The death of Lorna McMurrey, an employee at Trulieve’s Holyoke cannabis facility in Massachusetts, has raised significant concerns about worker safety in the burgeoning marijuana industry. McMurrey died after inhaling “ground cannabis dust,” according to the Occupational Safety and Health Administration (OSHA). Her family alleges negligence, recklessness, and misconduct on the part of Trulieve and the individuals responsible for maintaining the facility’s heating, ventilation, and air conditioning (HVAC) system.
Furthermore, the family claims that Lorna experienced a severe asthma attack two months before her death while working at Trulieve. They argue that the company was aware of this incident but failed to implement adequate protective measures. A report by the U.S. Centers for Disease Control and Prevention acknowledged that McMurrey’s death marks the first reported occupational asthma fatality within the cannabis industry, emphasizing missed opportunities for prevention.
Settlement with OSHA
In response to the tragedy, Trulieve settled with OSHA, ensuring a reduced fine but accepting responsibility for their role in the accident. However, the lawsuit filed by McMurrey’s family continues, targeting both the company and the contractors supervising the HVAC system. This raises essential questions about worker safety within the rapidly growing cannabis industry and draws attention to the need for proper regulations and protocols.
Occupational Hazards in the Cannabis Industry
While the cannabis industry expands and develops into a legitimate business sector, there remains a palpable need for appropriate workplace safety standards and comprehensive education for employers and employees alike. As it stands, many facilities lack proper safety gear, hazard communication programs, and emergency plans to protect their workers in the event of an accident or exposure.
Organizations Aim to Educate and Protect Workers
Awareness of occupational hazards inherent to the cannabis industry prompted the Cannabis Industry Health and Safety Task Force to take action. They aim to educate employers on best practices for maintaining safe workspaces and protecting employees from potential dangers.
Similarly, the National Institute for Occupational Safety and Health (NIOSH) has conducted research and identified specific risks faced by workers within the marijuana sector, such as chemical exposures and ergonomic concerns. With this information, NIOSH aims to offer guidance for implementing effective safety measures and fostering a culture of safety consciousness among cannabis businesses.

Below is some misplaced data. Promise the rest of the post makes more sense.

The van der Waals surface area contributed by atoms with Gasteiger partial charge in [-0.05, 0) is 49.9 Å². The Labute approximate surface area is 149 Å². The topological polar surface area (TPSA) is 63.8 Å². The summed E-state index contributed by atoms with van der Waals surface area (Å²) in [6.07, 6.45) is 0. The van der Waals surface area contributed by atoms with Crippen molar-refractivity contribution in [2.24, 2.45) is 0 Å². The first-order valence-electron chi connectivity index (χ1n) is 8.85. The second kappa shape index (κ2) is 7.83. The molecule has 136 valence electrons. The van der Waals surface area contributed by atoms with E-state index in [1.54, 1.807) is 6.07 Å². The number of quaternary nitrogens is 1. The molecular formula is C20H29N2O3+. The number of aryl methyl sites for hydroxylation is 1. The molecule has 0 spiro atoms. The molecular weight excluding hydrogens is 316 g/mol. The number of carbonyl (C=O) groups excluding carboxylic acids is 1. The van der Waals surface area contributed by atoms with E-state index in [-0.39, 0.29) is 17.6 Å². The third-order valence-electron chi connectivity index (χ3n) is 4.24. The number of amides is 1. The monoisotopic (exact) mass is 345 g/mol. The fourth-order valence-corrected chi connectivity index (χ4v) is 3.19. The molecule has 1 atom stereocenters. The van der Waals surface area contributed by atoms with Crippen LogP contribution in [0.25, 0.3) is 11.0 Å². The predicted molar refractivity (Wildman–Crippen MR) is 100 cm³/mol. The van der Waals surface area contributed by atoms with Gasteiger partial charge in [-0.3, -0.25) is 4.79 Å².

Learning From McMurrey’s Tragedy
As evidenced by the tragic death of Lorna McMurrey, the cannabis industry must treat worker safety with paramount importance. Companies should heed warnings from OSHA and other governing bodies to prevent future tragedies while proactively addressing any existing or potential hazards within their facilities. Additionally, cannabis corporations must invest in ongoing employee training and education regarding workplace safety issues.
Key Components of Workplace Safety Programs
Establishing comprehensive workplace safety protocols for cannabis businesses involves several integral elements:
- Hazard Communication: Employers must provide complete, readily accessible information about hazardous substances present at their properties, including Material Safety Data Sheets governing usage, storage, and disposal procedures.
- Personal Protective Equipment (PPE): Companies must supply necessary PPE, like respirators, goggles, and gloves, to minimize employee exposure to hazardous materials.
- Ergonomics: Appropriate workstations and equipment must be furnished to reduce the risk of musculoskeletal disorders.
- Emergency Plans: Firms should develop detailed response protocols in the event of a chemical spill, fire, or other workplace emergencies, conducting regular drills to ensure optimal preparedness.
McMurrey’s untimely death emphasizes businesses’ responsibility to protect their workers’ health and well-being. As the marijuana industry continues growing at an exponential rate, protecting employees from occupational hazards remains of utmost importance. By adopting robust safety measures and adhering to guidelines set forth by OSHA and NIOSH, cannabis companies can build safe working environments while guaranteeing productive, long-lasting enterprises.